main () { printf("Hello world!"); } © PatentTrollsRUs

  • by Billly Gates (198444) on Thursday September 20, 2012 @11:26AM (#41400873) Journal

    Most just spent hundreds of thousands migrating to IE 8 and these intranet apps wont run on anything else. If salesforce.com makes html 5 sites their customers simply will ignore them like they are shunning Google Docs now for not supporting IE 6 and 7.

    Maybe in 10 years after 2020 will these users leave IE 8. It does not make economic sense to do so especially after they blew all this cash just for IE 8 in 2012! ... oh and people are not getting paid to hang out in social networks. They are getting paid to get work done. Traditional apps like photoshop, autocad, quickbooks, excel, outlook, etc enable people to do such that. Uh, work!

    That is just common sense

  • He's confused (Score:5, Insightful)

    by Dan East (318230) on Thursday September 20, 2012 @11:28AM (#41400907) Homepage Journal

    He's confusing Facebook The Application with Facebook the communication / social network. Facebook has never been a success because of its software. The software has essentially always worked just well enough to facilitate what people came there for, which is to communicate in a feed based manner with friends and family. I have never, ever heard anyone (besides this guy) go on about how wonderful the Facebook software is. In fact it is always the opposite.

    My grandparents are on Facebook for one reason and one reason only. They get to read messages and view pictures about family members they care about - information they otherwise could not get through any other channel. I'm sure that a very significant number of people are on FB for the exact same reason. That has nothing to do with software, but content.

    Again, the Facebook software facilities the social network, not the other way around.

    • Re:He's confused (Score:4, Interesting)

      by NeutronCowboy (896098) on Thursday September 20, 2012 @11:43AM (#41401131)

      You're missing the point, and the history of the analogy. He started of selling Salesforce as "it's going to be like Amazon": i.e, you go to a site to do stuff, and you never worry about what's actually running behind the site. He is now starting to sell Salesforce as "it's going to be like Facebook": i.e., when you do your CRM stuff, you'll have information feeds coming from other people in your company that are related to what you're working on. It's going to be public, and you will be able to subscribe to any information stream (with some customizable limitations), instead of having to wait for IT to add you to a mailing list.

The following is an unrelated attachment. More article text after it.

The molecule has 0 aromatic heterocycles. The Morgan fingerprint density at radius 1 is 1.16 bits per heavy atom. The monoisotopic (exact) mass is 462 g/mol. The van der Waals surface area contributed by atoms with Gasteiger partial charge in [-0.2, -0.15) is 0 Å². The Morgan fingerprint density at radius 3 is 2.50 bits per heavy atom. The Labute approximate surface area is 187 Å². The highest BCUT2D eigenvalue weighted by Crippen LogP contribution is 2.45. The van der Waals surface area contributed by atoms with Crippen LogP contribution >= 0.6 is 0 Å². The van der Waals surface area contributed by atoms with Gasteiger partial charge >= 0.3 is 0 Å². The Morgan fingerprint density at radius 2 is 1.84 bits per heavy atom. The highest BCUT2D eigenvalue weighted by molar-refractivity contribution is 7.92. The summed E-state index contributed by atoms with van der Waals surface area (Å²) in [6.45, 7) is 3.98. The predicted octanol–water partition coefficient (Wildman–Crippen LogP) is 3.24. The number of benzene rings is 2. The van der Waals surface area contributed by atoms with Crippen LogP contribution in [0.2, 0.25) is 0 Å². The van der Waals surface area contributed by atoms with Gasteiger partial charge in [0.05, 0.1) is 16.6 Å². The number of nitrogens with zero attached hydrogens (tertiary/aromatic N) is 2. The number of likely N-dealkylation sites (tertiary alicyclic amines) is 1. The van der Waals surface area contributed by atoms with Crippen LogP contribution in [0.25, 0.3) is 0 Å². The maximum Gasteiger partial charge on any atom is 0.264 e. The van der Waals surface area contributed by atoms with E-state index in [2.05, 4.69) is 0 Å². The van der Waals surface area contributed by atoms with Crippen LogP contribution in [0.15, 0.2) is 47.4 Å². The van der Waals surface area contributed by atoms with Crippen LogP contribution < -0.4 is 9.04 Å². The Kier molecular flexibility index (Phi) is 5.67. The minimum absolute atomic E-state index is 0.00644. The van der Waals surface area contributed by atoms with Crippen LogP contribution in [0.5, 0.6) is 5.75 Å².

He's not saying that all software is going to be built like Facebook. He's saying that all software is going to have built-in information streams from people you know. It's an exaggeration, yes, but it's the Dreamforce pep-rally. It's supposed to be feelgood exaggeration.

      • He started of selling Salesforce as "it's going to be like Amazon": i.e, you go to a site to do stuff, and you never worry about what's actually running behind the site. He is now starting to sell Salesforce as "it's going to be like Facebook"

        "What are we going to be like? Well, what's the hot buzzword this week?"

    • He's confusing Facebook The Application with Facebook the communication / social network.

      To quote TFA, "If people can collaborate on tagging a photo, he added, they could easily do the same with a product or business problem." He is making the "When all you have is a hammer" error in thinking. There's already software out there that does this -- many companies have 'sharepoints'. And every company I've worked for has had its executive board listen to guys like this, talking about how social networking is "the future", and they rush forward to impliment all these things.